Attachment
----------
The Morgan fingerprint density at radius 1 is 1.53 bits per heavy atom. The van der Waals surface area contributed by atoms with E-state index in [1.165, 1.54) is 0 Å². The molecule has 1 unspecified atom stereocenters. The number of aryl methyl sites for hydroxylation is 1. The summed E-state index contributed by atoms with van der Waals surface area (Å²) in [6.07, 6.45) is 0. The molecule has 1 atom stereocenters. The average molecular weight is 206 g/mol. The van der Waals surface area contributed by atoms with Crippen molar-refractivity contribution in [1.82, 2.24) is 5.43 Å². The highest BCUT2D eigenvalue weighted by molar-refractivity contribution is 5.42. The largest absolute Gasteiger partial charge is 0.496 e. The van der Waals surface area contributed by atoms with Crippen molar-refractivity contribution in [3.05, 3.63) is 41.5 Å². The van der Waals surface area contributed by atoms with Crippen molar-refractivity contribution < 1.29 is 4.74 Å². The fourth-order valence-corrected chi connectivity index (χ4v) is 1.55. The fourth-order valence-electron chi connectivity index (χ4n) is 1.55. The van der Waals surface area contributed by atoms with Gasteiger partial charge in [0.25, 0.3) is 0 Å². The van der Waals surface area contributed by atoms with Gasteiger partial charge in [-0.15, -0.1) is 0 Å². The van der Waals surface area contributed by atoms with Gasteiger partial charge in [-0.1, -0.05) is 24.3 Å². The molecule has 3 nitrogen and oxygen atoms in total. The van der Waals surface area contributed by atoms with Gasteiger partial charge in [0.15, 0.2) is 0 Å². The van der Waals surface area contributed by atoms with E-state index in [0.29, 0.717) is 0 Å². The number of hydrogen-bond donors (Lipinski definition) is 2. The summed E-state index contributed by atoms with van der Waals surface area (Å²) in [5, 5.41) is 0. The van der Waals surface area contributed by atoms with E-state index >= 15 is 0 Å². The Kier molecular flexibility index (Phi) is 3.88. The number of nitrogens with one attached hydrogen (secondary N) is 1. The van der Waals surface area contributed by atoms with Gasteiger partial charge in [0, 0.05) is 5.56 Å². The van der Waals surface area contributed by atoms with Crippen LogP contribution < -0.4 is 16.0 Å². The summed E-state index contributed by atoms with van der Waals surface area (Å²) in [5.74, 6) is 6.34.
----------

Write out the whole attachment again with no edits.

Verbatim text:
The Morgan fingerprint density at radius 1 is 1.53 bits per heavy atom. The van der Waals surface area contributed by atoms with E-state index in [1.165, 1.54) is 0 Å². The molecule has 1 unspecified atom stereocenters. The number of aryl methyl sites for hydroxylation is 1. The summed E-state index contributed by atoms with van der Waals surface area (Å²) in [6.07, 6.45) is 0. The molecule has 1 atom stereocenters. The average molecular weight is 206 g/mol. The van der Waals surface area contributed by atoms with Crippen molar-refractivity contribution in [1.82, 2.24) is 5.43 Å². The highest BCUT2D eigenvalue weighted by molar-refractivity contribution is 5.42. The largest absolute Gasteiger partial charge is 0.496 e. The van der Waals surface area contributed by atoms with Crippen molar-refractivity contribution in [3.05, 3.63) is 41.5 Å². The van der Waals surface area contributed by atoms with Crippen molar-refractivity contribution < 1.29 is 4.74 Å². The fourth-order valence-corrected chi connectivity index (χ4v) is 1.55. The fourth-order valence-electron chi connectivity index (χ4n) is 1.55. The van der Waals surface area contributed by atoms with Gasteiger partial charge in [0.25, 0.3) is 0 Å². The van der Waals surface area contributed by atoms with Gasteiger partial charge in [-0.15, -0.1) is 0 Å². The van der Waals surface area contributed by atoms with Gasteiger partial charge in [-0.1, -0.05) is 24.3 Å². The molecule has 3 nitrogen and oxygen atoms in total. The van der Waals surface area contributed by atoms with Gasteiger partial charge in [0.15, 0.2) is 0 Å². The van der Waals surface area contributed by atoms with E-state index in [0.29, 0.717) is 0 Å². The number of hydrogen-bond donors (Lipinski definition) is 2. The summed E-state index contributed by atoms with van der Waals surface area (Å²) in [5, 5.41) is 0. The van der Waals surface area contributed by atoms with E-state index >= 15 is 0 Å². The Kier molecular flexibility index (Phi) is 3.88. The number of nitrogens with one attached hydrogen (secondary N) is 1. The van der Waals surface area contributed by atoms with Gasteiger partial charge in [0, 0.05) is 5.56 Å². The van der Waals surface area contributed by atoms with Crippen LogP contribution < -0.4 is 16.0 Å². The summed E-state index contributed by atoms with van der Waals surface area (Å²) in [5.74, 6) is 6.34.